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Here is how to survive the Christmas financial aftermath


by Niamh ODonoghue
01st Jan 2020
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It’s time for a budget overhaul. Here are some cost-effective and fool-proof ways to revitalise your diminished bank account after the Christmas period


Aside from the irrational resolutions like eating’more greens and pretending we’re overjoyed at being in the gym at 6 am, there are two goals that we can set ourselves that are highly achievable: saving more and spending less. Yes, it can be easier said than done, and it will require a small amount of commitment, education, willpower, and a dash of mental trickery. So rather than setting yourself the task of completing difficult resolutions this new year, why not set yourself one challenge to save more money? Your mind, body, and bank account will thank you for it.

Despite the fact that most of us believe that we’re worse off than before, we’re still spending an average of €493 on gifts at Christmas. Although this number has dropped by almost 18% from last year’s €600 per person. On top of that, we spend over €200 on food and grub for the few days of celebrations.

Maybe it’s deep-rooted in our human nature that we’re givers, but there is both a joy and a pain of giving over Christmas. Seeing our loved ones happy and content fills us with all kinds of special and warm feels, but while they’re unwrapping gifts, you’re doubtfully wondering how you’ll afford next week’s food bill.

But it’s a new month and it’s time to transform your old pennies into shiny new notes and inject some needed confidence back into your cash flow. Here are a few easy and cost-effective things you can do immediately that will help you on your saving journey.

Shop around for fruit and veg

Finding local farmers markets are a brilliant way to cut the cost of fruit and veg, and you’re almost guaranteed to find fresher and organic produce too. Buying from local markets and farmers also means you’re cutting the need for production and packaging, meaning that you’re doing your bit for the environment, too #Winning. It can be more difficult to find these markets in busy metropolitan cities, but here’s a handy directory to find country-wide farmers markets near you.

Make your own lunch

Break out the lunchbox and start bringing your own lunch to work. Although your €4 morning coffee might seem harmless, it can quickly add up. As can the daily €10 salads. But with fruit and veg from 49c in Aldi and fresh fish and meat from €2.89 you could make your weeks supply of (healthy) lunches for under €10. Treat yourself every now and then to your favourite lunchtime oasis as a reward for your new found savings.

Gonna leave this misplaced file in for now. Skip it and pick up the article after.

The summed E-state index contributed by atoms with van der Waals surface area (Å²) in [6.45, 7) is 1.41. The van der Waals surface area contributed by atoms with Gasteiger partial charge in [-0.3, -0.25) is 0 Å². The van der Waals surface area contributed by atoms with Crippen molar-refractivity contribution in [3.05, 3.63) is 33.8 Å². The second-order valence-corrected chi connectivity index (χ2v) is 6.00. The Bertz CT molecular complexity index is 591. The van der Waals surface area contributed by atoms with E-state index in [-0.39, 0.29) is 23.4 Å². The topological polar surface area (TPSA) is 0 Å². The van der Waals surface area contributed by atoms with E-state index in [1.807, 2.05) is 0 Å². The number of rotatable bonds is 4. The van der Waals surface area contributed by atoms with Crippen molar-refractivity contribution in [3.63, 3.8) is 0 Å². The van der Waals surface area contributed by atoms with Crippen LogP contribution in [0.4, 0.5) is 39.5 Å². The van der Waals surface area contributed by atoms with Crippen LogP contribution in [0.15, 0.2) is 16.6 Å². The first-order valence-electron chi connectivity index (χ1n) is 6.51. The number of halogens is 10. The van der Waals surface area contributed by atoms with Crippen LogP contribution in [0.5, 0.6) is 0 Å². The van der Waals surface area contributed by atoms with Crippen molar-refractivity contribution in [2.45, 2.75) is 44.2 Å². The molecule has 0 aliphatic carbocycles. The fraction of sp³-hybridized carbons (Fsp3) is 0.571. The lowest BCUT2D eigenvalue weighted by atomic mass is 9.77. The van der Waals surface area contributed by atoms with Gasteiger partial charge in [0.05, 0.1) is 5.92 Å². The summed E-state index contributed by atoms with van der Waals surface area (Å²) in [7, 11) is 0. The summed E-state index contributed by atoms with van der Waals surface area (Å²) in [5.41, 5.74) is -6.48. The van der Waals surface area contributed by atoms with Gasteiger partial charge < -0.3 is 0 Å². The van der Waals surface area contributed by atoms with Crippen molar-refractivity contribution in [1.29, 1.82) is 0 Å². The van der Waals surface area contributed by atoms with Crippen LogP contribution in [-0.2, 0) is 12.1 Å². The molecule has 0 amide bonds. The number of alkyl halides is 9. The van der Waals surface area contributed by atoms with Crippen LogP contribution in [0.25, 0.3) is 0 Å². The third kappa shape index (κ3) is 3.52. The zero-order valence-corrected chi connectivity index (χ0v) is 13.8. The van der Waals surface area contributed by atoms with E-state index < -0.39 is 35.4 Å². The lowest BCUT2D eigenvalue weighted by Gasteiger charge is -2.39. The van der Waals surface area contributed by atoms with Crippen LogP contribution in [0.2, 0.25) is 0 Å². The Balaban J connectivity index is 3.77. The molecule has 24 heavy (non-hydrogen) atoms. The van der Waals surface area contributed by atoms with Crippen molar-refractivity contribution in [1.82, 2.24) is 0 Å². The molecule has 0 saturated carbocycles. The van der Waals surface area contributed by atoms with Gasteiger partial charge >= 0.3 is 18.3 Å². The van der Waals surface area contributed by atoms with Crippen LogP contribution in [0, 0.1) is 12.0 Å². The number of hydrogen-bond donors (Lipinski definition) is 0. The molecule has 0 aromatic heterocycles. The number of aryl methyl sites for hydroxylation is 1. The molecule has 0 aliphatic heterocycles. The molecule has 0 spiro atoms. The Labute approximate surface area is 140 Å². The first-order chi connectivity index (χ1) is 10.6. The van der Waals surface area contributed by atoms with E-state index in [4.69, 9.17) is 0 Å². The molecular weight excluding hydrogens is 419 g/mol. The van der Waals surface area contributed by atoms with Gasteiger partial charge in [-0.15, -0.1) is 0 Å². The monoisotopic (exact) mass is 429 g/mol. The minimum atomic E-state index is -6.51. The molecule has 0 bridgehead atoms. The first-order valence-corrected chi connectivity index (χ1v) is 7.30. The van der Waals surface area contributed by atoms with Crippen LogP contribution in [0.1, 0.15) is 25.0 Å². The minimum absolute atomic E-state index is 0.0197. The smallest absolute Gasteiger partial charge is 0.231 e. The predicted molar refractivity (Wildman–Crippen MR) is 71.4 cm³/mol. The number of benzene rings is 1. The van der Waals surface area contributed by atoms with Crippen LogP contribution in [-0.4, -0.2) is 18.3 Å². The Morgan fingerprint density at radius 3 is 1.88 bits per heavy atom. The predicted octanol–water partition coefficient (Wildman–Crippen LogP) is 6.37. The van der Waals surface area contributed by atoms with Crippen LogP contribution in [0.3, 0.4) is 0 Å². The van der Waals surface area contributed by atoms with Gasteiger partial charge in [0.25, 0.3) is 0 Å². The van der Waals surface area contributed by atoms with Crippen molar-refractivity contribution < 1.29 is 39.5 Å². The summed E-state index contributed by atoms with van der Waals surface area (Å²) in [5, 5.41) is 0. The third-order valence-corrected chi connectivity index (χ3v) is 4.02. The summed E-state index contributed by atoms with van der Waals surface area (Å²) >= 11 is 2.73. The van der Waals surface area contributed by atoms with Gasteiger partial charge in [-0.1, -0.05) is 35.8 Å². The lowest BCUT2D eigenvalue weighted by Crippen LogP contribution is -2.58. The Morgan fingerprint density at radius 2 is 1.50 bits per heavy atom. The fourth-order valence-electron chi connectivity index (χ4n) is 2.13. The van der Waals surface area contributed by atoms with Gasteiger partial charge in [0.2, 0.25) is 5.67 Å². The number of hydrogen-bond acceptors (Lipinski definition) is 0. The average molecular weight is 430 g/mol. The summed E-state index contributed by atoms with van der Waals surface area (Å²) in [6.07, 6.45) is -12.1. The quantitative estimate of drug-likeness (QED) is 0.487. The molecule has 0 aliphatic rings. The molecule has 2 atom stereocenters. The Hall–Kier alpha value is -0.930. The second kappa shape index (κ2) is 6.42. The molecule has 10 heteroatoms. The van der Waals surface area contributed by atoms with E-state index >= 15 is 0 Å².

Go that extra mile for your morning caffeine fix

If you work in the city centre then you have the luxury of having plenty of coffee choices. We tend to go to the nearest – and often more expensive – cafes for our fixes. But more often than not local barista’s provide cheaper (and fair trade) coffee that tastes just as good as larger chain-store coffee shops. Here are some of our favourite cheaper alternative coffee hideouts around the city.

Be smart with your phone and internet at home

You have the latest smartphone with super-fast wifi, and you only spend an hour or so in the evening watching tv, so does it make sense to pay for a fancy broadband and tv package? Packages can cost an average of €480 a year but by researching what best suits you and your tv/internet usage you could make big savings. Switcher.ie lets you compare the best broadband and tv providers based on your area.

Match your bad habits with good ones

Save €1 for every €1 you spend on alcohol this month (or this year if you’re feeling up to the challenge). This is by no means a long-term or effective form of saving, but it’s an interesting way to see how much you actually spend each month on alcohol and compare it to how much you could be saving. You can also try this with your smoking habits/monthly bills too.

Ditch your gym membership

Getting out into nature is the best form of exercise. Besides, do you really use it that often, anyway? Unless you’re truly getting your €250+ value out of your annual membership (i.e using the equipment/taking advantage of classes etc), perhaps you might want to consider joining a specific club for yoga/pilates/strength training/swimming.

Do a spring clean

You would surprise yourself with the amount of unused and perfectly sell-able goods you have lying around your house. Why not start with your wardrobe? There are lots of free apps and websites like Depop that help you de-clutter and get some extra cash.


Read more: IMAGE Young Businesswoman of the Year Cora Murphy — ‘I started a business with €3,500′

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